Morton, B.; Britton, J.C. (2000). The Azores, in: Sheppard, C.R.C. (Ed.) Seas at the millennium: an environmental evaluation: 1. Regional chapters: Europe, The Americas and West Africa. pp. 201-219
In: Sheppard, C.R.C. (Ed.) (2000). Seas at the millennium: an environmental evaluation: 1. Regional chapters: Europe, The Americas and West Africa. Pergamon: Amsterdam. ISBN 0-08-043207-7. XXI, 934 pp., more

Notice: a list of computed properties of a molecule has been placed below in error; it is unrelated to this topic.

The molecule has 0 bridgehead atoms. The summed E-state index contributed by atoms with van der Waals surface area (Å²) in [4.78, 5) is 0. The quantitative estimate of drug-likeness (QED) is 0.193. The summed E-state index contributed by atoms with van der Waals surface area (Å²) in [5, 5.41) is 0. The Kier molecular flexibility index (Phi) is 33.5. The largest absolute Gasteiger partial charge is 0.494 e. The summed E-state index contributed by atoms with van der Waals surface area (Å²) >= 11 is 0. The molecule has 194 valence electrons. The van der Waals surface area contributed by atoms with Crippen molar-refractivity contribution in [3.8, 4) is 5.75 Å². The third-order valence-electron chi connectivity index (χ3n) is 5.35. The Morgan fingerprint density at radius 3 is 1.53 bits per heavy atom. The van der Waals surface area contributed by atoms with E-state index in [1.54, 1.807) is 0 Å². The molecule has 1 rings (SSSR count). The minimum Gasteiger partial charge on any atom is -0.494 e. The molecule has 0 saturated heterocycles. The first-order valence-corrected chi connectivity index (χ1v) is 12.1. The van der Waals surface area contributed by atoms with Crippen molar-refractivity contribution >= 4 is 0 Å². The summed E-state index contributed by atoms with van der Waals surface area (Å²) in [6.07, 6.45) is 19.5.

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The nine islands of the Azores, with a total land area of 2233 km², command a marine Exclusive Economic Zone of more than one million km². With a total population of only ~249,000, these remote islands, rising steeply from oceanic depths >4000 m on both sides of the mid-Atlantic Ridge, should be models of marine environmental health. Climatic changes and the prevailing pattern of ocean circulation around the islands, however, bring trace levels of emission gasses and water-borne contaminants. With little industry and a sparse population, inshore pollution levels are low. Recreational beaches are classified as either good or satisfactory and most significant contaminant levels are restricted to major boat harbours. TBT-induced imposex in the predatory dogwhelk Stramonita haemastoma was, for example, only detectable at the popular trans-Atlantic yacht harbour at Horta, Faial. Similarly, heavy metal levels were generally higher in the harbour of the most populous city (65,000) of Ponta Delgada on São Miguel. Most heavy-metal research has focused on seabirds, it being demonstrated, for example, that there has been a three-fold increase in mercury contamination over the last 100 years in the North Atlantic. High levels of mercury have also been recorded from cephalopods and mesopelagic fishes. Metal levels have also been examined in intertidal amphipods and barnacles and shown to be high near the harbour at Ponta Delgada and in some remote areas, as for example, near a coastal thermal spring. Cadmium levels of 167 µg g-1 in Chthamalus stellatus are the highest ever recorded, worldwide, for a barnacle but this represents natural bioavailability from the native lava rock. Elsewhere, such Cd levels have been shown to influence gastropod growth adversely. It seems clear that in the Azores natural leaching is more important than pollution in defining the health of local marine communities. However attractive the concept, therefore, it is unlikely that the Azores can serve as a 'clean', 'control' site for pollution studies elsewhere. The greatest human threats to native marine communities are the introduction of exotic species and excessive exploitation of some fisheries resources. Regarding the former, the Azores have fared much better than other island groups, but with increasing interactions with world markets, the potential for detrimental exotic invasions remains high. Rats and feral cats have had profound adverse effects on seabird populations and Monteiro et al. (1996) have documented the decline in seabird numbers in the Azores. Over-exploitation of certain inshore fisheries, especially limpets and, perhaps, octopus, produces equally severe impacts on community ecology.